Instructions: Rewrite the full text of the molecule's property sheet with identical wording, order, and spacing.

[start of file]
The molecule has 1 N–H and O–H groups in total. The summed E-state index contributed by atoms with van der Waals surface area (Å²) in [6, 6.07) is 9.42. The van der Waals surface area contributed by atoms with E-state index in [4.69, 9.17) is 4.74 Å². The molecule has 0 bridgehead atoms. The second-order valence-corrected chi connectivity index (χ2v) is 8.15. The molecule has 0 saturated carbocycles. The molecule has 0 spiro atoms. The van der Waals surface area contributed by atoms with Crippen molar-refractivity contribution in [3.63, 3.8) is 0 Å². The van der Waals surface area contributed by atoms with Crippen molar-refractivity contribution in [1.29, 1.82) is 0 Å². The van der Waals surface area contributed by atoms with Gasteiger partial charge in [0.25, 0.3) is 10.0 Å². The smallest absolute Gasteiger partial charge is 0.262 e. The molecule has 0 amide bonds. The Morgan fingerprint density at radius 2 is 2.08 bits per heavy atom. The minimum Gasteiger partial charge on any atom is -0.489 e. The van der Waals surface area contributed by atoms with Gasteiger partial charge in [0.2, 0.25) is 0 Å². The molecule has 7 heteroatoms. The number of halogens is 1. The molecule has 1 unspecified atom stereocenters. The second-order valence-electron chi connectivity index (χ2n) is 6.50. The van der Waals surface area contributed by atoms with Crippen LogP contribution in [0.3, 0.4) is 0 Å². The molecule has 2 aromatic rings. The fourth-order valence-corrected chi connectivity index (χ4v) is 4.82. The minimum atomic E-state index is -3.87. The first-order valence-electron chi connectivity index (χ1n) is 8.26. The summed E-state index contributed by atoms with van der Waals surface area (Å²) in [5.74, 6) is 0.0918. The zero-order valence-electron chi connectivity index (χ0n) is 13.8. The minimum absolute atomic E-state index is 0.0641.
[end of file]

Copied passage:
The molecule has 1 N–H and O–H groups in total. The summed E-state index contributed by atoms with van der Waals surface area (Å²) in [6, 6.07) is 9.42. The van der Waals surface area contributed by atoms with E-state index in [4.69, 9.17) is 4.74 Å². The molecule has 0 bridgehead atoms. The second-order valence-corrected chi connectivity index (χ2v) is 8.15. The molecule has 0 saturated carbocycles. The molecule has 0 spiro atoms. The van der Waals surface area contributed by atoms with Crippen molar-refractivity contribution in [3.63, 3.8) is 0 Å². The van der Waals surface area contributed by atoms with Crippen molar-refractivity contribution in [1.29, 1.82) is 0 Å². The van der Waals surface area contributed by atoms with Gasteiger partial charge in [0.25, 0.3) is 10.0 Å². The smallest absolute Gasteiger partial charge is 0.262 e. The molecule has 0 amide bonds. The Morgan fingerprint density at radius 2 is 2.08 bits per heavy atom. The minimum Gasteiger partial charge on any atom is -0.489 e. The van der Waals surface area contributed by atoms with Gasteiger partial charge in [0.2, 0.25) is 0 Å². The molecule has 7 heteroatoms. The number of halogens is 1. The molecule has 1 unspecified atom stereocenters. The second-order valence-electron chi connectivity index (χ2n) is 6.50. The van der Waals surface area contributed by atoms with Crippen LogP contribution in [0.3, 0.4) is 0 Å². The molecule has 2 aromatic rings. The fourth-order valence-corrected chi connectivity index (χ4v) is 4.82. The minimum atomic E-state index is -3.87. The first-order valence-electron chi connectivity index (χ1n) is 8.26. The summed E-state index contributed by atoms with van der Waals surface area (Å²) in [5.74, 6) is 0.0918. The zero-order valence-electron chi connectivity index (χ0n) is 13.8. The minimum absolute atomic E-state index is 0.0641.